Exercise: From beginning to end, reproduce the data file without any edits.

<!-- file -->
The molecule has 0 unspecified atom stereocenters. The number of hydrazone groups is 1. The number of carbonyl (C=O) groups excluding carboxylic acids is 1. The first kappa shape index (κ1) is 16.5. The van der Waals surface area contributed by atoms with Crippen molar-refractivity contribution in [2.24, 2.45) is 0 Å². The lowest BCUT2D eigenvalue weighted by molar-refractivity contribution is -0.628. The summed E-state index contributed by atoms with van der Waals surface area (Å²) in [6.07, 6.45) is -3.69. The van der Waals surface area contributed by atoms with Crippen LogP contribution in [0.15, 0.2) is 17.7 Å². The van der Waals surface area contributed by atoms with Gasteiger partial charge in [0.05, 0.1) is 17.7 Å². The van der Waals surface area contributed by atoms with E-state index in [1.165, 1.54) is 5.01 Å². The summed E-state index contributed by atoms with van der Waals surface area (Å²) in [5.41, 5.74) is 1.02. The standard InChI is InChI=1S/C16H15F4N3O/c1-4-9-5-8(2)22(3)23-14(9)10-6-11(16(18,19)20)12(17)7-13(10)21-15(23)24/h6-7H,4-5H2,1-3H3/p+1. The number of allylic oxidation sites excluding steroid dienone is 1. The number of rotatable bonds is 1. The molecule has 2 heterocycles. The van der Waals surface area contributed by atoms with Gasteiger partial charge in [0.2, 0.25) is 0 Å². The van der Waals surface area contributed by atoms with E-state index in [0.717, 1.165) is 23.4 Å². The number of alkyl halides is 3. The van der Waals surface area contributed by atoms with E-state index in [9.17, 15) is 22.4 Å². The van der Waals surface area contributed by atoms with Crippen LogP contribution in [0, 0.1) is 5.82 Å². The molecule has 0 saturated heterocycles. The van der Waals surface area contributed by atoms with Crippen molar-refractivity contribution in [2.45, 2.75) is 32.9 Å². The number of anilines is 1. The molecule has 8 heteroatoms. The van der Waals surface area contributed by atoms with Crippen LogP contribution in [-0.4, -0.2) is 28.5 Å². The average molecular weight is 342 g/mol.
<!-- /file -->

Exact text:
The molecule has 0 unspecified atom stereocenters. The number of hydrazone groups is 1. The number of carbonyl (C=O) groups excluding carboxylic acids is 1. The first kappa shape index (κ1) is 16.5. The van der Waals surface area contributed by atoms with Crippen molar-refractivity contribution in [2.24, 2.45) is 0 Å². The lowest BCUT2D eigenvalue weighted by molar-refractivity contribution is -0.628. The summed E-state index contributed by atoms with van der Waals surface area (Å²) in [6.07, 6.45) is -3.69. The van der Waals surface area contributed by atoms with Crippen LogP contribution in [0.15, 0.2) is 17.7 Å². The van der Waals surface area contributed by atoms with Gasteiger partial charge in [0.05, 0.1) is 17.7 Å². The van der Waals surface area contributed by atoms with E-state index in [1.165, 1.54) is 5.01 Å². The summed E-state index contributed by atoms with van der Waals surface area (Å²) in [5.41, 5.74) is 1.02. The standard InChI is InChI=1S/C16H15F4N3O/c1-4-9-5-8(2)22(3)23-14(9)10-6-11(16(18,19)20)12(17)7-13(10)21-15(23)24/h6-7H,4-5H2,1-3H3/p+1. The number of allylic oxidation sites excluding steroid dienone is 1. The number of rotatable bonds is 1. The molecule has 2 heterocycles. The van der Waals surface area contributed by atoms with Gasteiger partial charge in [0.2, 0.25) is 0 Å². The van der Waals surface area contributed by atoms with E-state index in [0.717, 1.165) is 23.4 Å². The number of alkyl halides is 3. The van der Waals surface area contributed by atoms with E-state index in [9.17, 15) is 22.4 Å². The van der Waals surface area contributed by atoms with Crippen LogP contribution in [0, 0.1) is 5.82 Å². The molecule has 0 saturated heterocycles. The van der Waals surface area contributed by atoms with Crippen molar-refractivity contribution in [2.45, 2.75) is 32.9 Å². The number of anilines is 1. The molecule has 8 heteroatoms. The van der Waals surface area contributed by atoms with Crippen LogP contribution in [-0.4, -0.2) is 28.5 Å². The average molecular weight is 342 g/mol.